HIGH COURT OF HIMACHAL PRADESH AT SHIMLA
The facts, as disclosed from the record, in a nutshell are that the petitioner was initially engaged as a helper/tyreman in the petitioner Corporation on 4.9.1997, on monthly remuneration of Rs.1500/-. He was asked to execute an agreement in the month of November, 1997, qua his engagement only for 89 days. He continued discharging his duties till 17.4.2001, when his services were terminated orally. Against such action on the part of the petitioner-Corporation, the respondent-workman had approached the erstwhile H.P. State Administrative Tribunal, by way of filing OA No.1637/2001, which, however, was ordered to be returned, for being presented before the competent forum, vide order dated 5th April, 2002.
HRTC (through its Regional Manager Rampur Bushehar, District Shimla, H.P. .......Petitioner. Versus 1. Presiding Judge Labour Court/Industrial Tribunal H.P. Shimla-171001 2. Ram Lal son of Shri Raja Ram, resident of village Gaonbill- Tunan, Tehsil Nirmand, District Kullu, H.P. .......Respondents
IN THE HIGH COURT OF HIMACHAL PRADESH AT SHIMLA
CWP No.4218 of 2012.
Decided on: June 11, 2012
HRTC (through its Regional Manager Rampur Bushehar, District
Shimla, H.P. .......Petitioner.
1. Presiding Judge Labour Court/Industrial Tribunal H.P. Shimla-171001
2. Ram Lal son of Shri Raja Ram, resident of village Gaonbill- Tunan, Tehsil Nirmand, District Kullu, H.P. .......Respondents
The Hon'ble Mr. Justice Kurian Joseph, Chief Justice
The Hon'ble Mr. Justice Dharam Chand Chaudhary, Judge.
For the Petitioner: Mr. Vijay Verma, Advocate.
For the Respondents: Nemo.
Justice Dharam Chand Chaudhary, J. (Oral)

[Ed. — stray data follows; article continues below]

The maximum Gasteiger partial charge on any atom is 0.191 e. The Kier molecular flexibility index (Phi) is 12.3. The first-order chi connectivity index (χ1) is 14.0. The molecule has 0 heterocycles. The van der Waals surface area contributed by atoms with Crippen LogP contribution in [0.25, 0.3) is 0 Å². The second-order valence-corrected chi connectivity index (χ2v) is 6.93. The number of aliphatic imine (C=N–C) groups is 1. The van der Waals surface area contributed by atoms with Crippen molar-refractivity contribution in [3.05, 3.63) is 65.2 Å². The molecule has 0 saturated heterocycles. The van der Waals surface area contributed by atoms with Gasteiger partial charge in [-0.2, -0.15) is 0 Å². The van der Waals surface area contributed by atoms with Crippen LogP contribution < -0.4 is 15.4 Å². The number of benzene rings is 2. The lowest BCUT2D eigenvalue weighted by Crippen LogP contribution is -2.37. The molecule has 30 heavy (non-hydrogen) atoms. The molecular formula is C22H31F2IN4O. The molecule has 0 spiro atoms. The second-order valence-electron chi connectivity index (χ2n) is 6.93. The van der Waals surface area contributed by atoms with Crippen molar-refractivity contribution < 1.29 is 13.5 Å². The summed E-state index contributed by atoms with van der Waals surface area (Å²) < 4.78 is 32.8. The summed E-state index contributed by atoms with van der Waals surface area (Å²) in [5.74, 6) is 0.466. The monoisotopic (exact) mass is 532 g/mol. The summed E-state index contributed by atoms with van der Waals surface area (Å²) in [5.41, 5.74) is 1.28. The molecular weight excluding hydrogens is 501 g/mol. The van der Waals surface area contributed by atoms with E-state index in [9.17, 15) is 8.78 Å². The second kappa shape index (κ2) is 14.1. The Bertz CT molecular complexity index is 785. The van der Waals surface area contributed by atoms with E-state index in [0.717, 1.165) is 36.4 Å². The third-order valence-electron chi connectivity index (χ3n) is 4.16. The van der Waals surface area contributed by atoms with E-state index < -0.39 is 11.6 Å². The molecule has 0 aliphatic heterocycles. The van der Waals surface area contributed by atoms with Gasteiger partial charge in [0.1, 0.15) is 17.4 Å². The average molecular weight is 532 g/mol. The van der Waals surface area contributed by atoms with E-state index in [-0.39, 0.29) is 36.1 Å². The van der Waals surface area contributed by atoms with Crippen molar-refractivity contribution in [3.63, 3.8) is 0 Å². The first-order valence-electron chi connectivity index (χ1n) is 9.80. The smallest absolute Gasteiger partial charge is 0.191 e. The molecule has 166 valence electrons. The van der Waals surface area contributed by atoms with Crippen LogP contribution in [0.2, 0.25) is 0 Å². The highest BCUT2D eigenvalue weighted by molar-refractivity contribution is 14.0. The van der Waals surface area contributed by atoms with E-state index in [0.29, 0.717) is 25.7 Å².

The challenge herein is to the award Annexure P-4 made by the learned Presiding Judge, Labour Court-cum- Industrial Tribunal, Shimla, on 30.12.2011, in Reference No.12 of 2010, whereby respondent No.2-workman has been ordered to be reinstated with seniority and continuity, with effect from the date of his termination.
2. The facts, as disclosed from the record, in a nutshell are that the petitioner was initially engaged as a helper/tyreman in the petitioner Corporation on 4.9.1997, on monthly remuneration of Rs.1500/-. He was asked to execute an agreement in the month of November, 1997, qua his engagement only for 89 days. He continued discharging his duties till 17.4.2001, when his services were terminated orally. Against such action on the part of the petitioner-Corporation, the respondent-workman had approached the erstwhile H.P. State Administrative Tribunal, by way of filing OA No.1637/2001, which, however, was ordered to be returned, for being presented before the competent forum, vide order dated 5th April, 2002.
3. Consequently, the respondent-workman raised dispute under the provisions of Industrial Disputes Act, which was rejected by the Labour Commissioner on 30th December, 2002. Thereafter Civil Writ Petition No. 951/2003 came to be filed before this Court, which was also dismissed, with the observation that from the petition and the documents annexed thereto, the respondent-workman was not able to successfully demonstrate that he had completed 240 days preceding 12 months of his disengagement. On coming into being the Right to Information Act, 2005, the respondent-workman moved an application thereunder to the Public Information Officer-cum- Divisional Manager HRTC, Shimla, with a request to supply him the detail of all the working days and the payment of wages during his engagement with the petitioner-Corporation from September, 1997 to April, 2001, which was made available to him, vide letter dated 11.6.2009, Annexure P-1 (Colly). After obtaining such information, he served the petitioner-Corporation with a fresh demand notice on the basis whereof the Labour-Commissioner made a reference to the Industrial Tribunal-cum-Labour Court.
4. Learned Presiding Judge, after taking on record the evidence of the parties and affording an opportunity of being heard to them, has answered the reference in affirmative with a direction to the petitioner-Corporation to reinstate the respondent-workman in service with seniority and community from the date of his termination.